Definitions

from The American Heritage® Dictionary of the English Language, 4th Edition

  • n. One that functions or is shaped like a tongue.

from Wiktionary, Creative Commons Attribution/Share-Alike License

  • n. a tongue-shaped implement, specifically:
  • n. a narrow tongue of land
  • n. a tongue-like organ found on certain tunicates

from the GNU version of the Collaborative International Dictionary of English

  • n. Anything resembling the tongue in form or office; specif., the slip of metal in an organ pipe which turns the current of air toward its mouth.
  • n. That part of the hilt, in certain kinds of swords, which overlaps the scabbard.

from The Century Dictionary and Cyclopedia

  • n. Something in the shape of a little tongue.
  • n. Specifically— A thin slip or tongue of metal placed to preserve the necessary space between the two blades of a comb-cutters, saw, the strip being of the thickness of the teeth required in the comb. Also called languid. E. H. Knight.
  • n. On a sword-hilt, a small hinged piece of metal which turns down over the scabbard. Also called linguet.
  • n. In music, same as languette, 2.
  • n. In zoology, one of the series of little tongue-like or tentaculiform processes on a longitudinal ridge along the middle line of the pharyngeal cavity or branchial sac of an ascidiau.
  • n. In entomology, same as languette, 3 .

Etymologies

Middle English, from Old French languete, diminutive of langue, tongue, from Latin lingua; see dn̥ghū- in Indo-European roots.
(American Heritage® Dictionary of the English Language, Fourth Edition)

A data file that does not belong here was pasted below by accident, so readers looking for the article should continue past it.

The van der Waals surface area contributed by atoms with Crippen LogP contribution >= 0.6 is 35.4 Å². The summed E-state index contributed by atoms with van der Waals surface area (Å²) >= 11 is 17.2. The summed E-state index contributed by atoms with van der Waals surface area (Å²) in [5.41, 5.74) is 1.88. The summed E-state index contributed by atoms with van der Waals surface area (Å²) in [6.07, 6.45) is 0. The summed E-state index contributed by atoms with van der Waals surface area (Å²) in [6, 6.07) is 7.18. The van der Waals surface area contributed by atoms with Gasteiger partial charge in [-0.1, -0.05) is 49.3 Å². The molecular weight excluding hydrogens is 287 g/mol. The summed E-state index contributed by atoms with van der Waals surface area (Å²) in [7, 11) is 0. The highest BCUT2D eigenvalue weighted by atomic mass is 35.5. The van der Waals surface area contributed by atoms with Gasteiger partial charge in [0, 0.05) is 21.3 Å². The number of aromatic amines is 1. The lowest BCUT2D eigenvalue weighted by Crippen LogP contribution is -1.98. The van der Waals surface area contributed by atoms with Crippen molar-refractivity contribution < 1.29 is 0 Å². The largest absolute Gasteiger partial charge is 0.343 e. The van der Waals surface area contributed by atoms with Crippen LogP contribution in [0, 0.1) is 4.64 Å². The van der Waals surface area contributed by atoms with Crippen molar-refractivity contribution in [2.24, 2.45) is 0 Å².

Old French languete (modern languette), diminutive of langue ‘tongue’, from Latin lingua. (Wiktionary)

Examples

  • The swords have a simple crossguard and most have a languet, a short central extension towards the blade that fits over the scabbard when sheathed.

    Archive 2009-08-01

  • She awoke to the dulcetptwee-ptwerr of the iridescent-wingedsila languet, one of the most euphonious of all the inhabitants of New Riviera's takari forests.

    Flinx's Folly

  • In addition to the arresting song of the sila languet, the crescendoingmutter-mutter of colusai climbers filtered in from outside.

    Flinx's Folly

  • Post ejus interitum omnis nostra juventus languet, deliciis plus dedita quàm deceret: nec perinde, ac debuerat, in laudis et gloriae cupiditate versatur.

    The History of the Reign of Ferdinand and Isabella the Catholic — Volume 3

  • Non iUis geneiis nexus, noti pignora curat Sed numero languet pietas,

    De veritate religionis christianæ

  • Ναι ■ vides, fi antmus languet, que nomiue iimplex τ lcnDendum videtur.

    Suidae Lexicon, Græce & Latine

  • ***** hic summa leni stringitur Thetis vento: nec languet aequor, viva sed quies ponti pictam phaselon adiuvante fert aura, sicut puellae lion amantis aestatem mota salubre purpura venit frigus. nec saeta longo quaerit in mari praedam, sed a cubili lectuloque iactatam spectatus alte lineam trahit piscis.

    Post-Augustan Poetry From Seneca to Juvenal

Wordnik is becoming a not-for-profit! Read our announcement here.

Comments

Log in or sign up to get involved in the conversation. It's quick and easy.